So where might fine-tuning come from? Why do the laws of physics seem just right for life? Has God carefully crafted and adjusted them to allow our evolution? Is God like a piano tuner, meticulously tightening the strings of the universe until everything is just so? Or did God make a piano that could never be out of tune? Does the apparent fine-tuning in the laws of physics emerge from deeper, more fundamental laws? I, along with many other physicists, think it might do, and that those deeper laws might be symmetries.

Over the past 100 years, symmetry has emerged as the principle that underpins the physical universe. For example, Einstein’s Theory of Special Relativity is based on a symmetry between “inertial frames” – observers moving at a constant velocity with respect to each other. Einstein realised that the speed of light should look the same in all inertial frames – even if the observer is moving very quickly away from or towards the light source. This simple but counter-intuitive symmetry revolutionised our understanding of space and time. It forced us to realise that time is not the rigid path we once thought, but behaves as a fourth dimension whose progress depends on the motion of the observer.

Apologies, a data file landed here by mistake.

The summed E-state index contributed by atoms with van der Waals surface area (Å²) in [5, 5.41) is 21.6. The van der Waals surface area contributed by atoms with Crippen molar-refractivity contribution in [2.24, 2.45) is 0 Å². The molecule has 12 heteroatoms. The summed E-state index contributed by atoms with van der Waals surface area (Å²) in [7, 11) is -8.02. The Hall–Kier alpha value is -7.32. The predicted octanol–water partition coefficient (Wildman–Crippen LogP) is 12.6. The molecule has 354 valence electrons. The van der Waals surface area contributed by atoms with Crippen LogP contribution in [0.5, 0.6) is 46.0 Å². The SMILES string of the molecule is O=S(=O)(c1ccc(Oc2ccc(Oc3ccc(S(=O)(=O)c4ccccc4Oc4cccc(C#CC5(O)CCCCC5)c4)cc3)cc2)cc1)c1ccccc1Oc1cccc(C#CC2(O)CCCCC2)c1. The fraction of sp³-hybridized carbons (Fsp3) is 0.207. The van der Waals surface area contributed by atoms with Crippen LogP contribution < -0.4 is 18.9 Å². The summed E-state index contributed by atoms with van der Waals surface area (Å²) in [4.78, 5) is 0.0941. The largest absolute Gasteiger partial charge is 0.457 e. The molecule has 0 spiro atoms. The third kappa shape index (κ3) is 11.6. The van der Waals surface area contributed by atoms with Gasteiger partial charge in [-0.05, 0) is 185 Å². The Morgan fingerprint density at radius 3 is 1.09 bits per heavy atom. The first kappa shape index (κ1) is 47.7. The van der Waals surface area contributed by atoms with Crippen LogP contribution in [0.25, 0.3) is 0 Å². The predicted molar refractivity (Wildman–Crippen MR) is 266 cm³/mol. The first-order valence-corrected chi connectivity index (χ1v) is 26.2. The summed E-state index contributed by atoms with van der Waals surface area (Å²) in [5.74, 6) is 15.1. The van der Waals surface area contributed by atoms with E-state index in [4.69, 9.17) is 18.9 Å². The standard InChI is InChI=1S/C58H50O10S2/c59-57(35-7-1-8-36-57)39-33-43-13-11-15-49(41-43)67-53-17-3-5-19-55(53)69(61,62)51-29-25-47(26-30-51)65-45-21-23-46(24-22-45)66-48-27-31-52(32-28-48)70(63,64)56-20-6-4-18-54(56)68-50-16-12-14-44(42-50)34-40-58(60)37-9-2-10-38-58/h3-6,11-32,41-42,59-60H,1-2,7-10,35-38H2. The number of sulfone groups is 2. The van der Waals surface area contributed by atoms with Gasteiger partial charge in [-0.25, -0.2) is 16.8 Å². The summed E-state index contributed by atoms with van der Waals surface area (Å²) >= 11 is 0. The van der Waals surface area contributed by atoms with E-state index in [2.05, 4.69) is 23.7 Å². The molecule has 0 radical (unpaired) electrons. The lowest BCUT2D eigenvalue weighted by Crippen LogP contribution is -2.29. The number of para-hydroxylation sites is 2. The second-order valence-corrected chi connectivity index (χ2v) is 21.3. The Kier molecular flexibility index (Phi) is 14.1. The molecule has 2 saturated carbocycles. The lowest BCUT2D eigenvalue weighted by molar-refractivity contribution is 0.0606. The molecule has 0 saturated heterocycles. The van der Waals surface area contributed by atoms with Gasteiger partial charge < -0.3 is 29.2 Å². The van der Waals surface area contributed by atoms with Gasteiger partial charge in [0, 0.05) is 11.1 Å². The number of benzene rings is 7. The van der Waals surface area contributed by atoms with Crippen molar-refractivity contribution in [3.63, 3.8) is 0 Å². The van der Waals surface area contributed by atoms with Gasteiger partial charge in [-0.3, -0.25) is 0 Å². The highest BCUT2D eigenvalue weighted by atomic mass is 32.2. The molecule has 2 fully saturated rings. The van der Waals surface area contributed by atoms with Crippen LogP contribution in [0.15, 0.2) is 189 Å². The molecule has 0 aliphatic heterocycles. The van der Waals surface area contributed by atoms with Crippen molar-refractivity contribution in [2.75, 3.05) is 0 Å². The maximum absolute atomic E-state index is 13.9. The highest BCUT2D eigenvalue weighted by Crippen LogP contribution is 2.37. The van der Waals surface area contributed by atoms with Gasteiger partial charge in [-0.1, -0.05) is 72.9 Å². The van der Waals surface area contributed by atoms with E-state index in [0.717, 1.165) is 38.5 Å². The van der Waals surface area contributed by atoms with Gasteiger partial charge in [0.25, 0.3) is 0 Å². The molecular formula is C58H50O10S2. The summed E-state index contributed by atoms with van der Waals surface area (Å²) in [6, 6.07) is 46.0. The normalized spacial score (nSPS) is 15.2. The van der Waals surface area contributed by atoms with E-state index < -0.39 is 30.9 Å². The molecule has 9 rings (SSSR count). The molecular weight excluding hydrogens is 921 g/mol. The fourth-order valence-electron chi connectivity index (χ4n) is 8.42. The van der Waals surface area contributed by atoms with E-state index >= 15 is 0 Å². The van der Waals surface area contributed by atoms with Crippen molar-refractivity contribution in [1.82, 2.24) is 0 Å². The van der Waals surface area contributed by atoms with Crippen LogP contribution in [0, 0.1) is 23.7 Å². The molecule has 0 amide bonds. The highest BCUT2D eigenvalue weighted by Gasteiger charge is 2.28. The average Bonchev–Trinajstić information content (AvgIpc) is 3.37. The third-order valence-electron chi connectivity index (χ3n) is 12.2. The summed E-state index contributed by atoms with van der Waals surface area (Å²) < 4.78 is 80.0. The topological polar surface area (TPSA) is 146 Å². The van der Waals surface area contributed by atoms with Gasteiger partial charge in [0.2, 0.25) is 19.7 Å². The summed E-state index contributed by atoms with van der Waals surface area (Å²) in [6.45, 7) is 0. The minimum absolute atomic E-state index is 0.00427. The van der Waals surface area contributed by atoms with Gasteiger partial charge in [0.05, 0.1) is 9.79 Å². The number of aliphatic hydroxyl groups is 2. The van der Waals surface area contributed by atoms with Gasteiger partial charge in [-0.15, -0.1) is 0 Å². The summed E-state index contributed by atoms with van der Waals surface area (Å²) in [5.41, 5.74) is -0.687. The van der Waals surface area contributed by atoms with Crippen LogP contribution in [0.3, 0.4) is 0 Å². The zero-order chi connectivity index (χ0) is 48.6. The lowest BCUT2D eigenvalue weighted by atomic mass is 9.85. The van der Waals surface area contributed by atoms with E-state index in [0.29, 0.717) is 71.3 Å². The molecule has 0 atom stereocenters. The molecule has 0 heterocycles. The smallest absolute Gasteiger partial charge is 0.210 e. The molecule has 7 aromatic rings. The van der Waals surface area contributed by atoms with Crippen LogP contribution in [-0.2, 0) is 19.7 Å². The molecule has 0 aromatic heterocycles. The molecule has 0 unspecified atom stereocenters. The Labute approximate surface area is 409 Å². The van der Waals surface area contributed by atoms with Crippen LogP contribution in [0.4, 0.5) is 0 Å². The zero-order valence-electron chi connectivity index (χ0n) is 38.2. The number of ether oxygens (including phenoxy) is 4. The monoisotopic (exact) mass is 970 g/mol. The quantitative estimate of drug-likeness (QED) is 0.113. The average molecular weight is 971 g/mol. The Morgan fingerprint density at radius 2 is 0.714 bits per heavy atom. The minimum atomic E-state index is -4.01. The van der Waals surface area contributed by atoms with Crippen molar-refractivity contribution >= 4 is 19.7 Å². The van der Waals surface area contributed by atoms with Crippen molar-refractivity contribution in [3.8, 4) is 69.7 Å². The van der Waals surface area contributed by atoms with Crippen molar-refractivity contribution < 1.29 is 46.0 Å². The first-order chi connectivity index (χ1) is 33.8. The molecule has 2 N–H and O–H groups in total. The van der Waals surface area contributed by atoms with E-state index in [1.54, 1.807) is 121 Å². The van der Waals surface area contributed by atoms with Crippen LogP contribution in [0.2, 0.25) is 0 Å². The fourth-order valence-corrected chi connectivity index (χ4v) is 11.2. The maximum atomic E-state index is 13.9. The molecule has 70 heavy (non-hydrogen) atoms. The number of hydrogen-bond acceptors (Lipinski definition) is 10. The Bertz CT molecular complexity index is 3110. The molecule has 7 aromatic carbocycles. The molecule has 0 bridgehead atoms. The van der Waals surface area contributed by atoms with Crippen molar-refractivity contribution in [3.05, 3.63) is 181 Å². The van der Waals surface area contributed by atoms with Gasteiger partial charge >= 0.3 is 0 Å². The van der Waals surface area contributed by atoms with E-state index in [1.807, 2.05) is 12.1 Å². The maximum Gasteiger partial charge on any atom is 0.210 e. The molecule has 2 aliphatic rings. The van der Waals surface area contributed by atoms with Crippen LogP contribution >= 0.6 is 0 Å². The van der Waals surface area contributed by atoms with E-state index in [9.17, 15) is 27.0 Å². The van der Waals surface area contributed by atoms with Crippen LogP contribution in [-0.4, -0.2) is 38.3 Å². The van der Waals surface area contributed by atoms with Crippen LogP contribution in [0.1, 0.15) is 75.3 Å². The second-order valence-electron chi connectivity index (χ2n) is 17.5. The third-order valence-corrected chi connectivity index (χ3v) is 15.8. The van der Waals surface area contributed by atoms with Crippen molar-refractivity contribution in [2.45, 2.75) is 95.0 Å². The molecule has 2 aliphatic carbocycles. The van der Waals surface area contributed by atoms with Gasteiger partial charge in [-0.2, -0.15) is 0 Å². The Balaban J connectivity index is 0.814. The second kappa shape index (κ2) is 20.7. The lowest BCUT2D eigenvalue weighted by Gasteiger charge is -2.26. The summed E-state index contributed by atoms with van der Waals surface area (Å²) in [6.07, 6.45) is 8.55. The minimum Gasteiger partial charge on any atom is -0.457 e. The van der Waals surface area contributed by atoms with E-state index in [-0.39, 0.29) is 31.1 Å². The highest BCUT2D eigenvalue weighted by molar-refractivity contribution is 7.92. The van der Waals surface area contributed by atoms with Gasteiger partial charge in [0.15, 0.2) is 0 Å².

Ruth Bancewicz explained how symmetries can lead to fundamental laws of nature via Noether’s theorem. In this way, the structure of the laws of physics is ruled by symmetry. The particles that make up all matter in our universe are also governed by “internal symmetries” – symmetries that do not depend on space or time but which govern the behaviour and interactions of the particles themselves. These symmetries determine much of the structure we see in the particle world.